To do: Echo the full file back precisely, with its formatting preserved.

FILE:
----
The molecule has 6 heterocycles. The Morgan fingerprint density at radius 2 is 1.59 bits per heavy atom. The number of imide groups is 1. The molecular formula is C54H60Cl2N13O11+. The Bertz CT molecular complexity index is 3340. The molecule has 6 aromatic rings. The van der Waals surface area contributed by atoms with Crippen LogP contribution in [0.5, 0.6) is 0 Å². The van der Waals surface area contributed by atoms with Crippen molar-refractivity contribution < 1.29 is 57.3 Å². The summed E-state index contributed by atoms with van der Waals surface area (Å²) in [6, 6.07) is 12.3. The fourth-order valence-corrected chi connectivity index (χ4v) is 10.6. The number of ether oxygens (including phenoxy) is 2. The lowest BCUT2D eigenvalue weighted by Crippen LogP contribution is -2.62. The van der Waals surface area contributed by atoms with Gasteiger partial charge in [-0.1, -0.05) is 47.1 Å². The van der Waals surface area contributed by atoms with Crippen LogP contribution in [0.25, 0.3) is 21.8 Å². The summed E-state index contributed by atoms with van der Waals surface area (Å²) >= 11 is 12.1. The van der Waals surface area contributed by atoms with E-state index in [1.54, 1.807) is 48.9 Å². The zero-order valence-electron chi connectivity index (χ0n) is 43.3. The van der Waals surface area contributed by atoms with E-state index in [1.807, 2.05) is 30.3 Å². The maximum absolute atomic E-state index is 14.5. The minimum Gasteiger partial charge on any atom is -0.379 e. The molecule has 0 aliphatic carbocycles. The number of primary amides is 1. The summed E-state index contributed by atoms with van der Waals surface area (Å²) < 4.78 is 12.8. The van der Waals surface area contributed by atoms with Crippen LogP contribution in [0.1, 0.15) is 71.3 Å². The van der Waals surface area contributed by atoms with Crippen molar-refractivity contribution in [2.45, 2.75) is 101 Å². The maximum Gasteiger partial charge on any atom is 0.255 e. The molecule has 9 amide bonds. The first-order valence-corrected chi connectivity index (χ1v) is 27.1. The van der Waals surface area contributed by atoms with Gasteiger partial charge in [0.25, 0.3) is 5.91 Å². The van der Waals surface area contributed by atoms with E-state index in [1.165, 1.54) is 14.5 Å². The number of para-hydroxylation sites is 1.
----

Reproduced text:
The molecule has 6 heterocycles. The Morgan fingerprint density at radius 2 is 1.59 bits per heavy atom. The number of imide groups is 1. The molecular formula is C54H60Cl2N13O11+. The Bertz CT molecular complexity index is 3340. The molecule has 6 aromatic rings. The van der Waals surface area contributed by atoms with Crippen LogP contribution in [0.5, 0.6) is 0 Å². The van der Waals surface area contributed by atoms with Crippen molar-refractivity contribution < 1.29 is 57.3 Å². The summed E-state index contributed by atoms with van der Waals surface area (Å²) in [6, 6.07) is 12.3. The fourth-order valence-corrected chi connectivity index (χ4v) is 10.6. The number of ether oxygens (including phenoxy) is 2. The lowest BCUT2D eigenvalue weighted by Crippen LogP contribution is -2.62. The van der Waals surface area contributed by atoms with Gasteiger partial charge in [-0.1, -0.05) is 47.1 Å². The van der Waals surface area contributed by atoms with Crippen LogP contribution in [0.25, 0.3) is 21.8 Å². The summed E-state index contributed by atoms with van der Waals surface area (Å²) >= 11 is 12.1. The van der Waals surface area contributed by atoms with E-state index in [1.54, 1.807) is 48.9 Å². The zero-order valence-electron chi connectivity index (χ0n) is 43.3. The van der Waals surface area contributed by atoms with E-state index in [1.807, 2.05) is 30.3 Å². The maximum absolute atomic E-state index is 14.5. The minimum Gasteiger partial charge on any atom is -0.379 e. The molecule has 0 aliphatic carbocycles. The number of primary amides is 1. The summed E-state index contributed by atoms with van der Waals surface area (Å²) < 4.78 is 12.8. The van der Waals surface area contributed by atoms with Crippen LogP contribution in [0.1, 0.15) is 71.3 Å². The van der Waals surface area contributed by atoms with Crippen molar-refractivity contribution in [2.45, 2.75) is 101 Å². The maximum Gasteiger partial charge on any atom is 0.255 e. The molecule has 9 amide bonds. The first-order valence-corrected chi connectivity index (χ1v) is 27.1. The van der Waals surface area contributed by atoms with Gasteiger partial charge in [0.25, 0.3) is 5.91 Å². The van der Waals surface area contributed by atoms with E-state index in [1.165, 1.54) is 14.5 Å². The number of para-hydroxylation sites is 1.